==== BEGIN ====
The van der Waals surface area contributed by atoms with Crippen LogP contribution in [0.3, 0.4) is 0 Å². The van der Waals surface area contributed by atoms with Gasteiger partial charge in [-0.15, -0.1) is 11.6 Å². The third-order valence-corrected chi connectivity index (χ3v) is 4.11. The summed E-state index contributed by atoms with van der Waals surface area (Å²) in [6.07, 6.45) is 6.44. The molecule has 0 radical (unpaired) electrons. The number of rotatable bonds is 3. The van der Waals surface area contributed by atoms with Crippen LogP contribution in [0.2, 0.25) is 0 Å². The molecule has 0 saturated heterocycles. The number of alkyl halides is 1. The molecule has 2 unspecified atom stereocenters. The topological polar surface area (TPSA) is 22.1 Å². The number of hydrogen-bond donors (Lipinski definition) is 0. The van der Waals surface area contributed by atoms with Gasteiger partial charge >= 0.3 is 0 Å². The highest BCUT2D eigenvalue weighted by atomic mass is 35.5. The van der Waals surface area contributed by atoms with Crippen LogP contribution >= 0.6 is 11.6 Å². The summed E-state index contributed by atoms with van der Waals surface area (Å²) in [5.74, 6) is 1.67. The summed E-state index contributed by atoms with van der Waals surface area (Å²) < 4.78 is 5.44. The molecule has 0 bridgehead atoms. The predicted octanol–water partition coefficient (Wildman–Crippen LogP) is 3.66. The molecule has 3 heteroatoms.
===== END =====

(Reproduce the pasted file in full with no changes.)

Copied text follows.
The van der Waals surface area contributed by atoms with Crippen LogP contribution in [0.3, 0.4) is 0 Å². The van der Waals surface area contributed by atoms with Gasteiger partial charge in [-0.15, -0.1) is 11.6 Å². The third-order valence-corrected chi connectivity index (χ3v) is 4.11. The summed E-state index contributed by atoms with van der Waals surface area (Å²) in [6.07, 6.45) is 6.44. The molecule has 0 radical (unpaired) electrons. The number of rotatable bonds is 3. The van der Waals surface area contributed by atoms with Crippen LogP contribution in [0.2, 0.25) is 0 Å². The molecule has 0 saturated heterocycles. The number of alkyl halides is 1. The molecule has 2 unspecified atom stereocenters. The topological polar surface area (TPSA) is 22.1 Å². The number of hydrogen-bond donors (Lipinski definition) is 0. The van der Waals surface area contributed by atoms with Gasteiger partial charge >= 0.3 is 0 Å². The highest BCUT2D eigenvalue weighted by atomic mass is 35.5. The van der Waals surface area contributed by atoms with Crippen LogP contribution >= 0.6 is 11.6 Å². The summed E-state index contributed by atoms with van der Waals surface area (Å²) in [5.74, 6) is 1.67. The summed E-state index contributed by atoms with van der Waals surface area (Å²) < 4.78 is 5.44. The molecule has 0 bridgehead atoms. The predicted octanol–water partition coefficient (Wildman–Crippen LogP) is 3.66. The molecule has 3 heteroatoms.